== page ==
Vietnam joins Laos, Cambodia in clampdown on cross-border human trafficking

Vietnam, Laos and Cambodia have launched a three-month crackdown on human trafficking along the Vietnamese borders

This file photo shows three cross-border human traffickers arrested by police in Vietnam on September 1, 2013.

Vietnam and two of its neighbors, Laos and Cambodia, have agreed to launch a three-month crackdown on human trafficking along the Vietnamese borders, given the recent complications with the issue, local media reported.

>> Police apprehend three for trafficking Vietnamese women to China

The crackdown campaign, which runs from July 1 to September 30, was initiated at a conference hosted by the Vietnamese Ministry of Public Security’s Police General Department in the Mekong Delta city of Can Tho on Thursday.

Joining Vietnamese officials at the event were representatives from the Cambodian General Commissariat of National Police and the Lao General Department of Police.

Major General Ho Sy Tien, director of the Vietnamese general department, said cross-border human trafficking has been on the rise and become increasingly complex, with an increase of intensity in both seriousness and numbers of trans-national gangs.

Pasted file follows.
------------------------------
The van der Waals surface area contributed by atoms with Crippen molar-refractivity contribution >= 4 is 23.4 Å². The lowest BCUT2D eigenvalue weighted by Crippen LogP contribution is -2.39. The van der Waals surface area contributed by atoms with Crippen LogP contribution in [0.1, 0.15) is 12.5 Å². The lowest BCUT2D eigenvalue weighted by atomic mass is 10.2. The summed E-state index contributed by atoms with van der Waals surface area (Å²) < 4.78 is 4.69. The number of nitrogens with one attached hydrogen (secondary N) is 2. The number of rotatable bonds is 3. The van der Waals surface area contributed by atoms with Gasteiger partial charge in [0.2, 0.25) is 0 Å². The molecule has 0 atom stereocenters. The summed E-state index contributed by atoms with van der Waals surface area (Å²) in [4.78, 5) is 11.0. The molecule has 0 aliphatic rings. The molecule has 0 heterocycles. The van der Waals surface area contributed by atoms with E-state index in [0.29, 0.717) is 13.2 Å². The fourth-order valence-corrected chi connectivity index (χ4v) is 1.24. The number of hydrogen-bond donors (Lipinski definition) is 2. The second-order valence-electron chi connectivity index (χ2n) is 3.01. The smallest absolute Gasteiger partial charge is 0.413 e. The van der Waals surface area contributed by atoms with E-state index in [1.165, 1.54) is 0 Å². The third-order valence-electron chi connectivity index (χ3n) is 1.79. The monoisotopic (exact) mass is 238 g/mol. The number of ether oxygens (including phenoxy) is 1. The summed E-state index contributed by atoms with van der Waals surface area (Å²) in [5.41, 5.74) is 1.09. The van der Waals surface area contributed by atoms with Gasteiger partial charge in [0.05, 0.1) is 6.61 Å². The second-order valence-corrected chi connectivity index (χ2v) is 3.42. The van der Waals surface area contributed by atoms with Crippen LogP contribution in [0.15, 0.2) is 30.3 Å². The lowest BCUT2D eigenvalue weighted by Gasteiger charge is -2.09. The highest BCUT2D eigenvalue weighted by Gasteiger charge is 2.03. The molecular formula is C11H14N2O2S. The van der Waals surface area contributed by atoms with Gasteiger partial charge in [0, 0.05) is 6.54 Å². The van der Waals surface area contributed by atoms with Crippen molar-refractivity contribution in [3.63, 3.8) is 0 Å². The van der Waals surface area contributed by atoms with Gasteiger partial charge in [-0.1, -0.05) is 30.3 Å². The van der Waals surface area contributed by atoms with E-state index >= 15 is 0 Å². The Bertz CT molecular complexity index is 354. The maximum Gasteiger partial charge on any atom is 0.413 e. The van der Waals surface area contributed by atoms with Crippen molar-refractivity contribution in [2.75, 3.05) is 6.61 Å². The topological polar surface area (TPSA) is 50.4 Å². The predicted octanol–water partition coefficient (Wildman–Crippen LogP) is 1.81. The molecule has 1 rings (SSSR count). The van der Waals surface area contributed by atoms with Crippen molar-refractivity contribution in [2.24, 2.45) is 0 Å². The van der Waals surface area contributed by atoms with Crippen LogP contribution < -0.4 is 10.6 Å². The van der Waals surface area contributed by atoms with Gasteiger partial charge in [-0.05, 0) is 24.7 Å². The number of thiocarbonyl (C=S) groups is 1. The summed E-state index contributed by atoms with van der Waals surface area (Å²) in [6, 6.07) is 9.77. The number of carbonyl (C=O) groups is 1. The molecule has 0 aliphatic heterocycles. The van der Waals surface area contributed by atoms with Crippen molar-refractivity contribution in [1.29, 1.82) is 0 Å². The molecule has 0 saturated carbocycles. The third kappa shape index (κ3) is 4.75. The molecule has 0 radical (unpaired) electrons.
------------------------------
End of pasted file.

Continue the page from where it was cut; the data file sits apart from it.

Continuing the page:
In the first half of 2015, Vietnamese police broke up 136 human trafficking cases, arresting 227 traffickers and rescuing 303 victims nationwide, Major General Tien said.

Of these victims, 110 people were saved from human trafficking activities along the borders between Vietnam and Laos and between Vietnam and Cambodia, he said.

Last year, the same police force busted 334 such cases and captured 616 traffickers nationwide, the official added. 

On average, the number of human trafficking cases along the Vietnam-Laos and Vietnam-Cambodia borders accounts for about six percent of the total number recorded across Vietnam every year, the Vietnamese public security ministry said.

Most of the Vietnamese women and children who were sold to Cambodia had to work in casinos, brothels, cock-fighting rings and massage parlors, according to the Vietnam News Agency. 

Meanwhile, most of the victims trafficked via the Vietnam-Laos border were forced to work as sex workers or were exploited at construction sites, mines or industrial areas, the news agency said.

At the conference, the Vietnamese side initiated discussions on cooperation in combating cross-border human trafficking among Vietnam, Laos and Cambodia in the coming time to improve the situation, according to the news website of Vietnam’s Da Nang City Police.

After discussions, representatives from the three countries agreed to continue implementing bilateral agreements on enhancing counter-human trafficking cooperation reached by the Vietnamese government and its Lao and Cambodian counterparts.

They also consented to strengthen information exchanges, set up hotlines and put together liaison officers, and coordinate in criminal investigation and verification, searches for criminals and repatriation of victims.

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